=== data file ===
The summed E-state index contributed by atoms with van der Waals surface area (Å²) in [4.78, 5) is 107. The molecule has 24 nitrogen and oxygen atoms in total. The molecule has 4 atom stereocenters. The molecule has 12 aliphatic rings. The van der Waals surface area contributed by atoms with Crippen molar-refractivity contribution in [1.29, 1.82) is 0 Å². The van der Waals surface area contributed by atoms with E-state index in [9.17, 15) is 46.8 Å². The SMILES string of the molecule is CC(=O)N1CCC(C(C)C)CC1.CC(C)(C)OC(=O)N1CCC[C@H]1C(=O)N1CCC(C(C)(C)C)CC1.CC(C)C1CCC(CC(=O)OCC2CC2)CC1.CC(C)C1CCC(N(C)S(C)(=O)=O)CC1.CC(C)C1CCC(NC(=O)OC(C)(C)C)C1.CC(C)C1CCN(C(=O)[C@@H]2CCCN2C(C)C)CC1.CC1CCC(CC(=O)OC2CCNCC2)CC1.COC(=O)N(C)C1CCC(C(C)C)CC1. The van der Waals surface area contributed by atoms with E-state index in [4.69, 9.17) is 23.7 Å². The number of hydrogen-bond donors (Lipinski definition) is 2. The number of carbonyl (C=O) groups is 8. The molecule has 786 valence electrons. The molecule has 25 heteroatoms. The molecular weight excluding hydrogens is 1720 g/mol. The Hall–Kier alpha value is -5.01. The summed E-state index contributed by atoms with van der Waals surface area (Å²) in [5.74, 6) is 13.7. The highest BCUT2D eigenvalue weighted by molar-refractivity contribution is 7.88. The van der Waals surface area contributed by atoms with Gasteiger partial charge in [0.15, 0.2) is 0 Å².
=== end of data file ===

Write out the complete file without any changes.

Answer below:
The summed E-state index contributed by atoms with van der Waals surface area (Å²) in [4.78, 5) is 107. The molecule has 24 nitrogen and oxygen atoms in total. The molecule has 4 atom stereocenters. The molecule has 12 aliphatic rings. The van der Waals surface area contributed by atoms with Crippen molar-refractivity contribution in [1.29, 1.82) is 0 Å². The van der Waals surface area contributed by atoms with E-state index in [9.17, 15) is 46.8 Å². The SMILES string of the molecule is CC(=O)N1CCC(C(C)C)CC1.CC(C)(C)OC(=O)N1CCC[C@H]1C(=O)N1CCC(C(C)(C)C)CC1.CC(C)C1CCC(CC(=O)OCC2CC2)CC1.CC(C)C1CCC(N(C)S(C)(=O)=O)CC1.CC(C)C1CCC(NC(=O)OC(C)(C)C)C1.CC(C)C1CCN(C(=O)[C@@H]2CCCN2C(C)C)CC1.CC1CCC(CC(=O)OC2CCNCC2)CC1.COC(=O)N(C)C1CCC(C(C)C)CC1. The van der Waals surface area contributed by atoms with E-state index in [4.69, 9.17) is 23.7 Å². The number of hydrogen-bond donors (Lipinski definition) is 2. The number of carbonyl (C=O) groups is 8. The molecule has 786 valence electrons. The molecule has 25 heteroatoms. The molecular weight excluding hydrogens is 1720 g/mol. The Hall–Kier alpha value is -5.01. The summed E-state index contributed by atoms with van der Waals surface area (Å²) in [5.74, 6) is 13.7. The highest BCUT2D eigenvalue weighted by molar-refractivity contribution is 7.88. The van der Waals surface area contributed by atoms with Gasteiger partial charge in [0.15, 0.2) is 0 Å².